Hopeful In Isolating Times

by | Aug 10, 2020

At this point, it’s obvious to say that COVID-19 has impacted our social lives and home lives…and especially the lives of our seniors. But do we really discuss dealing with the inner realities of being physically confined— cut off from our lifestyle—as easily as we speak of the people we don’t see and places we aren’t going? We’ve reluctantly and busily gone about replacing our routine activities with others…but, still facing a timeline of complete uncertainty, it sometimes feels like a hopeless mental concession to go about accepting the extreme isolation and loneliness, over and over, as we wait for longer and longer safe re-openings. Loneliness and isolation was already a public health crisis for those of us in our retirement years. We’ve adjusted to this new reality, but it feels neither choice nor hopeful. Must we accept the negative effects? How can we think ourselves through the adjustments? Alexander Pope tells us in “An Essay on Man” that “hope springs eternal”…even in the shadow of adversity, our humanity seeks the best in our circumstances.

We CAN be hopeful over the inner conflicts of our new lives. We CAN mitigate the effects of prolonged loneliness—*associated with depression, introversion, and chronic health conditions.

Here are 5 ways:

Clarity — Be clear in how you think about your current adjustments. We are responsible for what we nourish—positive or negative—and we can give that to ourselves. Assess your pandemic changes in a positive way. Keep hope as the clear motivator. For example, ‘eating healthier will help control inflammation and my blood sugar. Every time I am able to do so, I am protecting myself for the future.’

Self Care — There is plenty of time for taking care of yourself in isolation. Use this time to your advantage by using a meditation app, journaling about those good times or bad that never were resolved, reduce your nap so you are focused on a better night of rest, include stretching or yoga— *proven to assist the aged in overall wellbeing. Even small amounts of time are rejuvenating.

Contribute — Your community can be as simple and rewarding as a phone call, a simple note to someone you’d otherwise regularly see, or even sharing a photo on social media. Showing each other our lives right now is staying connected. It comforts and fosters a healthy outlook on our new lives for you…and your family and friends to see and hear from you.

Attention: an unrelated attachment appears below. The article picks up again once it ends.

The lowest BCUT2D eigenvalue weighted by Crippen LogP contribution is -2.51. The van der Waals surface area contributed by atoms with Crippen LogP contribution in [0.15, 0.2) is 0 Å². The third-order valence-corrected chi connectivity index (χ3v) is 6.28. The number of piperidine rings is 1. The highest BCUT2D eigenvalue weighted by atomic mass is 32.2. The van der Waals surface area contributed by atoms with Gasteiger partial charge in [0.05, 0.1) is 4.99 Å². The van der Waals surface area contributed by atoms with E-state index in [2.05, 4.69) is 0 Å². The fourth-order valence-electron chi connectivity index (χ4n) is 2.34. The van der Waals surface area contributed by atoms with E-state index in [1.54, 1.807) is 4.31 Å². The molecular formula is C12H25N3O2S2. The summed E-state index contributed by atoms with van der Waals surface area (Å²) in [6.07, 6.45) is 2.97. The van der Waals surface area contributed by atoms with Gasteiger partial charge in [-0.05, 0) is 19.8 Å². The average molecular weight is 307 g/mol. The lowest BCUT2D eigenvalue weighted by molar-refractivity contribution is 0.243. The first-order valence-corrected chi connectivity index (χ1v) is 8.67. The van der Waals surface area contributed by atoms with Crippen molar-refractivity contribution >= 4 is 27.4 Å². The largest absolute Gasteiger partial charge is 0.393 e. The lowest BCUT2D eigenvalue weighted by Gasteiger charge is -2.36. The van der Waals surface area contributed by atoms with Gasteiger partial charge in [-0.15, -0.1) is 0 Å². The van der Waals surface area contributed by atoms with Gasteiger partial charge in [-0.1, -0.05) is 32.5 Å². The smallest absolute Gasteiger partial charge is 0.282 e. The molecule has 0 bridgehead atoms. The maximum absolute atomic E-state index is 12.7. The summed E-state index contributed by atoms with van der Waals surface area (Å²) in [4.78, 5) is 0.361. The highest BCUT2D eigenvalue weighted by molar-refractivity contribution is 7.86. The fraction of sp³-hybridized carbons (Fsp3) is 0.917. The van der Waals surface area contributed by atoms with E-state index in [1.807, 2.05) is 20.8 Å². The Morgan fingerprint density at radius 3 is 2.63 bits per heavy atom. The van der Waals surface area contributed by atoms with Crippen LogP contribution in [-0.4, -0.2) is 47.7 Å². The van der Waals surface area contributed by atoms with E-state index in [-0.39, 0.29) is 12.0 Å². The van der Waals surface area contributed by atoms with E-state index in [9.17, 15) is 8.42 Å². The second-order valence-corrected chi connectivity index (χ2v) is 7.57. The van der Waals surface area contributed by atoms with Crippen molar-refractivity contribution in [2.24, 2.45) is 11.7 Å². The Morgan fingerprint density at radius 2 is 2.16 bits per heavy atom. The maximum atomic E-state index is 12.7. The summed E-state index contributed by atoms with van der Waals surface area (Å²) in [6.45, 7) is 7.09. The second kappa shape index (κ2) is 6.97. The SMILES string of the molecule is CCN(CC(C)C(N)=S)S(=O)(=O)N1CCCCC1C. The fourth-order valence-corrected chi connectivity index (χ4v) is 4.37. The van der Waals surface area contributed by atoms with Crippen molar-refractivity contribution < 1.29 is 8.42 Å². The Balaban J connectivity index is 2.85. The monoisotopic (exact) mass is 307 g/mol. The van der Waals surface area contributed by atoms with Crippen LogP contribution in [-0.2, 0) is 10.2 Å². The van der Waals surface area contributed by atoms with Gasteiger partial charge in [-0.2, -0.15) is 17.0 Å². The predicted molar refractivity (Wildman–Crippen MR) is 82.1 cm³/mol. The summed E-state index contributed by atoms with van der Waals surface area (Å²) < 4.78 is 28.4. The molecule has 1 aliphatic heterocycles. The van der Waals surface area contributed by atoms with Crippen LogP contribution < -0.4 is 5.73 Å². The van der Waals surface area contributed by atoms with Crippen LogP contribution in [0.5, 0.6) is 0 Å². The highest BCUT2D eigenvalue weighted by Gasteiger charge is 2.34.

Protect Your Mindset — Limit your news. Chronic fear and stress is proven to shrink your brain and lower your immune system, making you susceptible to viruses. You can stay up to date without overloading yourself. Get into the binge craze and watch your favorite old movies.

Gratitude — Thoughts and acts of gratitude literally rewire our brain for peace and positivity. If you feed the brain negative things, you cannot shine a light on your blessings. Take an assessment of the things that you are grateful for. Make an extensive list. Share one of the items with a friend —you’re likely to enjoy it more and learn from it more deeply. Spread that goodness by putting your gratitude in action to help the few around you in your quarantine. Let something from your list guide you into taking action and be of service to someone close, or someone in need. Simplicity is huge. Words, smiles, and gestures are powerful.

Taking care of ourselves in this time can be overwhelming. You don’t have to be perfect. Just pick one thing, and feel the effects. Something you will be proud of that you have been putting off for so long.

A Resource Note:

As an added support to the senior community, Medicare Advantage insurance companies are concerned about loneliness, and are addressing the health impacts with their own innovations. Social isolation was already being studied by the carriers. The Centers for Medicare and Medicaid proactively approved new benefits that address social isolation. As a result, most Medicare Advantage plans now offer Silver Sneakers to help with exercise and a social meeting scene. AARP’s brain games and CVS Health’s Aetna and Humana have piloted Papa Pals to mention a few. Papa Pals match independently living seniors to college-aged caregivers that assist with transportation, household chores, and technology lessons. Look for Medicare Advantage plans to continue to study and improve their services for this chronic challenge.

Stay safe and be well.

About Dayna Schafer

Dayna is a licensed, professional Medicare advisor and broker, a member of the Rise Community. Her agency is located in Saint Petersburg, FL where she has helped hundreds of Medicare beneficiaries navigate the enrollment process by ‘Making it Make Sense’. Since 2002, Dayna has certified with triple the average amount of insurers in an effort to relentlessly seek out the right fit for her client’s healthcare needs. If you’d like to contact her, she can be reached at dayna@baysidemedicare.com

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